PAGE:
* Fitch predicts 20% hit to Nigerian bank revenues this year
* Central bank measures exacerbate lending, FX shortage woes
* Economy faces COVID-19, oil price shock double whammy
ABUJA/LONDON, July 28 (Reuters) - Nigeria's banks are
expected to take a big hit to revenues and face rising borrowing
costs this year as central bank measures to support the naira
currency squeeze lenders already hit by fallout from coronavirus
and the oil price shock, analysts say.
Banks in Africa's largest economy - a mainstay for equity
and fixed income frontier market investors - have learned to
navigate challenges in a country that has long struggled with
dollar shortages and multiple exchange rates.
But the prospect of anaemic growth, dwindling oil revenues,
declining remittances and dollar shortages exacerbated by the
central bank's latest action aimed at curbing naira liquidity
and currency speculation are putting pressure on lending by
banks and the quality of existing assets.
The central bank has sucked as much as 900 billion naira out
of the local banking system since raising the cash reserve ratio
(CRR) by 5% to 27.5% in January, according to analysts'
"General sentiment in the markets is that CRR debits are
carried out quite close to FX auctions to prevent the banks from
presenting large ticket FX demands at auctions," said Nkemdilim
Nwadialor at Tellimer Capital.
Those debits also hamper wider lending, going against
central bank measures of lowering banks' loan to deposit ratios,
she said. Central bank data showed credit to the private sector
in April dropped by nearly two-thirds from end-2019.
"Banks are dealing with slow growth, fall in lending, a lack
of forex in the market and asset quality issues," said Mahin
Dissanayake, senior director EMEA bank ratings at Fitch.
He expects banks' revenues to drop at least 20% this year,
though he did not expect any to make a loss.
Some banks have already indicated they expect a hit. In
April, mid-tier lender Fidelity Bank warned 2020
profits would drop by 15%.
Bankers said lenders were relying on existing customers to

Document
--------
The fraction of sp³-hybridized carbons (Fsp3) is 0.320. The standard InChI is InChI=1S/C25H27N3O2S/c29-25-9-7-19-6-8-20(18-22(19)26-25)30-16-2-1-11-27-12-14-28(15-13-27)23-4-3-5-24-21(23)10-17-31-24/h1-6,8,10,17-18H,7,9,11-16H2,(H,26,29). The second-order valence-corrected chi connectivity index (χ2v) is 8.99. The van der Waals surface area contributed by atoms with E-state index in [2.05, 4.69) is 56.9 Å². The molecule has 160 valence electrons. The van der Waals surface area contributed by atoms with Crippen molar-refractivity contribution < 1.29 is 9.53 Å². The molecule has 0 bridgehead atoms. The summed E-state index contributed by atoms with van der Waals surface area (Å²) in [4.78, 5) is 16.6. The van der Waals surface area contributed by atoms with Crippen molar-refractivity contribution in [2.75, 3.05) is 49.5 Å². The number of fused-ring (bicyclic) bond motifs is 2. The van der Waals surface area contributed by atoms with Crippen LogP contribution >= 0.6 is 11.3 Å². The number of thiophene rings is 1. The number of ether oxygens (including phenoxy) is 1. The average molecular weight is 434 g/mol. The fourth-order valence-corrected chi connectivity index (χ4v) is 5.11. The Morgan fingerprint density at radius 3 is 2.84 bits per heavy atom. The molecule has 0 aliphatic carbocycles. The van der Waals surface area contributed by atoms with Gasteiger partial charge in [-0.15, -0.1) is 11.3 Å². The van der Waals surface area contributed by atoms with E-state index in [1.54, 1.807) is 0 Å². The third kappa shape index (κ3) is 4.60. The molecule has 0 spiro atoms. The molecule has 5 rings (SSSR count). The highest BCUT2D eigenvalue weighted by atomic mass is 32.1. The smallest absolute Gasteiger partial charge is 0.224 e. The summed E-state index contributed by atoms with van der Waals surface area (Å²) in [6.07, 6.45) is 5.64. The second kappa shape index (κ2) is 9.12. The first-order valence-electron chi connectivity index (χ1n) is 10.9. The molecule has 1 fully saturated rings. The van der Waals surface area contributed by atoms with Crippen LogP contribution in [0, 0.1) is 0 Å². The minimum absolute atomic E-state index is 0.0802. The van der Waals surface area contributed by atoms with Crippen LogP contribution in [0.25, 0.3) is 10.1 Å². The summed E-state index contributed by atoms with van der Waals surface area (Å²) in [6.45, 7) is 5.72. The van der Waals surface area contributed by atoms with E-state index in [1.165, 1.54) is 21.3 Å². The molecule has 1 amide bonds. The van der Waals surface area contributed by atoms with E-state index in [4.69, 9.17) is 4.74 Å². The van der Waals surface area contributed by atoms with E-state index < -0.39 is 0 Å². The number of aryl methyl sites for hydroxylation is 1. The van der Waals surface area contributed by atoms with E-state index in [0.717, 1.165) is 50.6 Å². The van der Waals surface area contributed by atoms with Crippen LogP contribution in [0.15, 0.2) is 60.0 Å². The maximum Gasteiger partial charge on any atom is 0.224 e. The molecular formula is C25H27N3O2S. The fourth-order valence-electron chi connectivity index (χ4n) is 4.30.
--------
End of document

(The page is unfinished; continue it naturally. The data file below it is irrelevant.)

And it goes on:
weather the storm as new lending looked risky with the economy
expected to tip back into recession.
Fitch predicts impaired loan ratios will rise sharply in
2020 with Nigerian banks the most exposed to stress in the oil
sector compared to their peers in emerging markets elsewhere.
Nwadialor at Tellimer expected a "significant pick-up" of
non-performing loan ratios from 6.6% in the first quarter to an
average of 10% for the full year - double the central bank's
Some banks have already announced plans to tackle this.
Mid-tier lender FCMB plans to complete a restructuring
of half its loan book at the end of April. A central bank policy
maker predicted last month that banks would restructure over a
third of loans.
Moody's warned in a note that dollar shortages would
intensify over the next 12-18 months - a period when 49% of
banks' $7 billion foreign-currency borrowing matures, leaving
Yields on dollar bonds issued by Nigerian banks - a proxy
for borrowing costs - have retreated from the peaks scaled in
the midst of the oil and coronavirus rout. Yet for lenders such
as Zenith Bank, Fidelity Bank or
Access Bank, the yields are still at least double
the level from mid-March.
"Foreign currency borrowing will be more expensive at a time
when banks must refinance almost half of their borrowings,"
Moody's analysts said.
(Reporting by Chijioke Ohuocha in Abuja and Karin Strohecker in
Additional reporting by Alexis Akwagyiram in Lagos, editing by